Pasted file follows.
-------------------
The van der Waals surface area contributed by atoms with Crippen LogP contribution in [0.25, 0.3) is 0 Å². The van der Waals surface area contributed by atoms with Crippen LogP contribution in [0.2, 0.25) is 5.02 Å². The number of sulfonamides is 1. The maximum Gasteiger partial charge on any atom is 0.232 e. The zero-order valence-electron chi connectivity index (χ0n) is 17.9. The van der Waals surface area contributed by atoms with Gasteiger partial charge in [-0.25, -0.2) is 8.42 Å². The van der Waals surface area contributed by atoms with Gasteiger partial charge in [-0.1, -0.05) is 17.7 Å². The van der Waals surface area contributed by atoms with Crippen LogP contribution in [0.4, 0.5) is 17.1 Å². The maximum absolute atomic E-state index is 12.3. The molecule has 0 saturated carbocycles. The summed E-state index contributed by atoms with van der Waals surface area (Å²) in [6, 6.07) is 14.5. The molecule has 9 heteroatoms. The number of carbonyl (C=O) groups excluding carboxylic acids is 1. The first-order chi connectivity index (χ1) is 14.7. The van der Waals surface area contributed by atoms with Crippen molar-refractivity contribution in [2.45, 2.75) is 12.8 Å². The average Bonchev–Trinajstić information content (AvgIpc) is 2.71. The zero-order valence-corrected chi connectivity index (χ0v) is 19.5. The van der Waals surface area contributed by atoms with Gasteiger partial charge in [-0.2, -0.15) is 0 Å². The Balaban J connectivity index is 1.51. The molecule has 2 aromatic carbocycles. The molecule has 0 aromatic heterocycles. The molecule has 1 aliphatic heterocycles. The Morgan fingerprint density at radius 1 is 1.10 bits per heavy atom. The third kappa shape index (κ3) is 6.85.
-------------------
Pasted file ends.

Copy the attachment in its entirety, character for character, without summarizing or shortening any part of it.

The van der Waals surface area contributed by atoms with Crippen LogP contribution in [0.25, 0.3) is 0 Å². The van der Waals surface area contributed by atoms with Crippen LogP contribution in [0.2, 0.25) is 5.02 Å². The number of sulfonamides is 1. The maximum Gasteiger partial charge on any atom is 0.232 e. The zero-order valence-electron chi connectivity index (χ0n) is 17.9. The van der Waals surface area contributed by atoms with Gasteiger partial charge in [-0.25, -0.2) is 8.42 Å². The van der Waals surface area contributed by atoms with Gasteiger partial charge in [-0.1, -0.05) is 17.7 Å². The van der Waals surface area contributed by atoms with Crippen LogP contribution in [0.4, 0.5) is 17.1 Å². The maximum absolute atomic E-state index is 12.3. The molecule has 0 saturated carbocycles. The summed E-state index contributed by atoms with van der Waals surface area (Å²) in [6, 6.07) is 14.5. The molecule has 9 heteroatoms. The number of carbonyl (C=O) groups excluding carboxylic acids is 1. The first-order chi connectivity index (χ1) is 14.7. The van der Waals surface area contributed by atoms with Crippen molar-refractivity contribution in [2.45, 2.75) is 12.8 Å². The average Bonchev–Trinajstić information content (AvgIpc) is 2.71. The zero-order valence-corrected chi connectivity index (χ0v) is 19.5. The van der Waals surface area contributed by atoms with Gasteiger partial charge in [-0.2, -0.15) is 0 Å². The Balaban J connectivity index is 1.51. The molecule has 2 aromatic carbocycles. The molecule has 0 aromatic heterocycles. The molecule has 1 aliphatic heterocycles. The Morgan fingerprint density at radius 1 is 1.10 bits per heavy atom. The third kappa shape index (κ3) is 6.85.